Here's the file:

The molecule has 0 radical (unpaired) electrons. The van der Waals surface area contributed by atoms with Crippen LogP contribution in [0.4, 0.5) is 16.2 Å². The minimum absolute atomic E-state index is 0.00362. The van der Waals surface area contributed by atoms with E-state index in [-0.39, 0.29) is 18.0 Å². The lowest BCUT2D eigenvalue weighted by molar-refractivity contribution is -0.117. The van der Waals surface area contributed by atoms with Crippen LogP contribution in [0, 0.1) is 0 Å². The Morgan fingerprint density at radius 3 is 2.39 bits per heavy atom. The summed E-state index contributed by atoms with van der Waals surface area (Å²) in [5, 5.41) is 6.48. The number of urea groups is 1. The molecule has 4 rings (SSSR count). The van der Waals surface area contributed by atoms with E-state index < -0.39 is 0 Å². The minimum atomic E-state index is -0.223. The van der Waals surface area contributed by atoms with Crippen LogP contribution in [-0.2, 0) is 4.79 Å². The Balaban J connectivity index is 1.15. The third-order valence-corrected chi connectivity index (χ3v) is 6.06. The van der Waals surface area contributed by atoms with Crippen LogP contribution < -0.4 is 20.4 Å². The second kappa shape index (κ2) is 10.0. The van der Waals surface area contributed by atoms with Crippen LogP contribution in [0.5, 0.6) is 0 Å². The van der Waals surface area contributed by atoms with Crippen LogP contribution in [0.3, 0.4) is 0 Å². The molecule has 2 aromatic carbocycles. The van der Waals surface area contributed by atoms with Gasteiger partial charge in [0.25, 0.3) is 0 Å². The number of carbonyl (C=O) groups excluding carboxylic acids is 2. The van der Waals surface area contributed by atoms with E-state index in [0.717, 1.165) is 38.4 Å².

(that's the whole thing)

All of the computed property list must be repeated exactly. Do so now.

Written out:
The molecule has 0 radical (unpaired) electrons. The van der Waals surface area contributed by atoms with Crippen LogP contribution in [0.4, 0.5) is 16.2 Å². The minimum absolute atomic E-state index is 0.00362. The van der Waals surface area contributed by atoms with E-state index in [-0.39, 0.29) is 18.0 Å². The lowest BCUT2D eigenvalue weighted by molar-refractivity contribution is -0.117. The van der Waals surface area contributed by atoms with Crippen LogP contribution in [0, 0.1) is 0 Å². The Morgan fingerprint density at radius 3 is 2.39 bits per heavy atom. The summed E-state index contributed by atoms with van der Waals surface area (Å²) in [5, 5.41) is 6.48. The number of urea groups is 1. The molecule has 4 rings (SSSR count). The van der Waals surface area contributed by atoms with E-state index < -0.39 is 0 Å². The minimum atomic E-state index is -0.223. The van der Waals surface area contributed by atoms with Crippen LogP contribution in [-0.2, 0) is 4.79 Å². The Balaban J connectivity index is 1.15. The third-order valence-corrected chi connectivity index (χ3v) is 6.06. The van der Waals surface area contributed by atoms with Crippen LogP contribution < -0.4 is 20.4 Å². The second kappa shape index (κ2) is 10.0. The van der Waals surface area contributed by atoms with Crippen LogP contribution in [0.5, 0.6) is 0 Å². The van der Waals surface area contributed by atoms with Crippen LogP contribution in [0.3, 0.4) is 0 Å². The molecule has 2 aromatic carbocycles. The van der Waals surface area contributed by atoms with Gasteiger partial charge in [0.25, 0.3) is 0 Å². The number of carbonyl (C=O) groups excluding carboxylic acids is 2. The van der Waals surface area contributed by atoms with E-state index in [0.717, 1.165) is 38.4 Å².